I like how you wrote the “adopted mother” and her reactions-how simplistic they were seen by the dog. Taking the picture-I could see someone doing that and posting online. A very telling detail about the owner and it makes me not like her-which I’m guessing was the intent.
I wished you’d used dialogue to give the dog a name since he’s the main character/narrator.

I wished he’d also have thought of where his birth mother was to give more emotional depth. Maybe a desire to find her?

The samoyed’s wish is clear as is his submission BUT I’m not convinced the other dog(s) on the other side of the fence can change that so quickly. For me the other dogs don’t add anything. They seem to be there to act as a catalyst for your dog’s change of attitude, but it doesn’t quite work for me. That said, I did like the yes/no “conversation,” but it doesn’t drive the story forward for me.
Also, I thought this could be any dog breed.

Not 100% sure what happens at the end either. Did he attack her? Did the fence fall down? Did he escape? It seems unrealistic. Or it’s all in his head, this change in attitude? If so, so what?

Stars and Stars by tyrannosaurus

So first off is the voice. Love love love it and it mostly stays consistent.
I kinda wanna know what’s got the narrator so ready to kill him self though but the doggy savior angle is cliche and I needed it to go somewhere more than every other doggy savior story. It didn’t.
It was fine for being that, but as such was meh.

I don’t know the character enough to really care about him other than he’s a human contemplating suicide,
So on that level I’m like, please don’t. But I know he won’t because the dog will save the day, so yeah, I don’t really care about him.

I was taken aback at the last paragraph. It was abrupt and preachy. I’d cut it.

Jan 28, 2019

Thunderdome judging notes (part 2)

The Great Dog Escape in the Hood by Nethilia

Opening paragraph didn’t grab me. It was fine but ok it’s about names that don’t seem all that important to the story so why start there?

I like the description of the dogs-it’s simple and clear by then giving the names of the girls and then never using them again didn’t seem necessary and I was trying to keep four names in my head for no reason really.

The paragraph about Okapi getting sick doesn’t do anything to move the story forward and I really don’t see the need for it. If you trying to establish “home” or care, maybe there’s a better way to do it because it took me off the track to oh boy, something’s wrong with one of the dogs, but then it didn’t go there either except for the parvo comment at the end, but having them registered is proof enough.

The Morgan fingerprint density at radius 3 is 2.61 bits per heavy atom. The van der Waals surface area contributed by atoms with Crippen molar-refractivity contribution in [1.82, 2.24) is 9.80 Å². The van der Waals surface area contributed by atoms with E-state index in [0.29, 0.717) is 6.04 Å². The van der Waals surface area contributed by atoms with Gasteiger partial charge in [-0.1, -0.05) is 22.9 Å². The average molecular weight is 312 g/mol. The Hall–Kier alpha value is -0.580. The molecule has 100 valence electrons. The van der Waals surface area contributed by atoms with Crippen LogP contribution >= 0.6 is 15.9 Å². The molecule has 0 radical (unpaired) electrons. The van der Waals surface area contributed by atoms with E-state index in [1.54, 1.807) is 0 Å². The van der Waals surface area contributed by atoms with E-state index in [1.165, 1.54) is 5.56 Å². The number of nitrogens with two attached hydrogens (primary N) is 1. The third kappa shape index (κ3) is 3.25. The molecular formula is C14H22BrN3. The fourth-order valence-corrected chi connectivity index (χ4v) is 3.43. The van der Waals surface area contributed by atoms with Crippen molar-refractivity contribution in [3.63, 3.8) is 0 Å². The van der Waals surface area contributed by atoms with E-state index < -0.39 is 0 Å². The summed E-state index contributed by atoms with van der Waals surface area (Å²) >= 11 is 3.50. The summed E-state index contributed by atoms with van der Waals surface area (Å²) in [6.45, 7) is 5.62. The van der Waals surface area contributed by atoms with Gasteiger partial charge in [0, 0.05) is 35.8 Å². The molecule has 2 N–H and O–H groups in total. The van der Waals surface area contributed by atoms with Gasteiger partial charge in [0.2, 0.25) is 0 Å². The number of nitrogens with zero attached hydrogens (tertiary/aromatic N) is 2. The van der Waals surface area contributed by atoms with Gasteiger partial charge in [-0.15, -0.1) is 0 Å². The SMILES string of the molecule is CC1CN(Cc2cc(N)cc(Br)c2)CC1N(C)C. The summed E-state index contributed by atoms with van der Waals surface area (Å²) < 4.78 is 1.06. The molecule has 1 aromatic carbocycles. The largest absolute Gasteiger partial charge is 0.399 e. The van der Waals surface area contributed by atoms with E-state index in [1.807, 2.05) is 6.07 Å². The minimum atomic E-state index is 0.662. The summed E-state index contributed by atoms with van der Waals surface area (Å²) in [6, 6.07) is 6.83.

Then the theft. I liked everything about it except I don’t get why Okapi wouldn’t bite the guy. He’s the big one and he doesn’t want to be taken. Why only bark? And what kind of fence? I had pictured a wooden one up until now (not sure why) but is it chain link? Now I wanted a better description earlier so that the leaning over and picking up a big Rottweiler is realistic.

Also I was hip on the narrator being very close to the action but now all of a sudden the narrator knows how dogs think, so is the narrator another dog? If so, what dog? Idk it just took me abruptly by surprise and took me out of it slightly.

How did mamma know where Okapi was? Did she hear the whimper? It seems that way because of sentence placement. Or had those guys done previous mischief? Or did they have a bad reputation? I need more to make mamma know this immediately. How did “her people” show they were angry and sad? Did serafina not trust hem to do something?

Super nice voice/dialogue of the hood with the dialogue.

My attention was taken out of the story by how a hole was dug in a metal box. I get there’s dirt inside but how does a dog dog out of a metal box?

Why did the guy open the box for no reason just before the escape? Why didn’t Okapi notice serafina dogging all night? drat he must have been a deep sleeper.

I liked the last two sections a lot-except the last line. Just seems too easy and simplest for the story.

Dogs didn’t have to be Rottweilers though-could have been any kind of dog.

Overall, this worked as a story. I think I wasn’t invested in the girls at all and the concern of one dog toward the other didn’t seem all hat deep really. Maybe it was the narrator or maybe I wanted more of the sadness if the girls? I wanted to like it, really I did, and I think it has good bones. I’d like to see if maybe writtten from the POV of either one of the dogs or one of the girls.

Passing Note by anatomi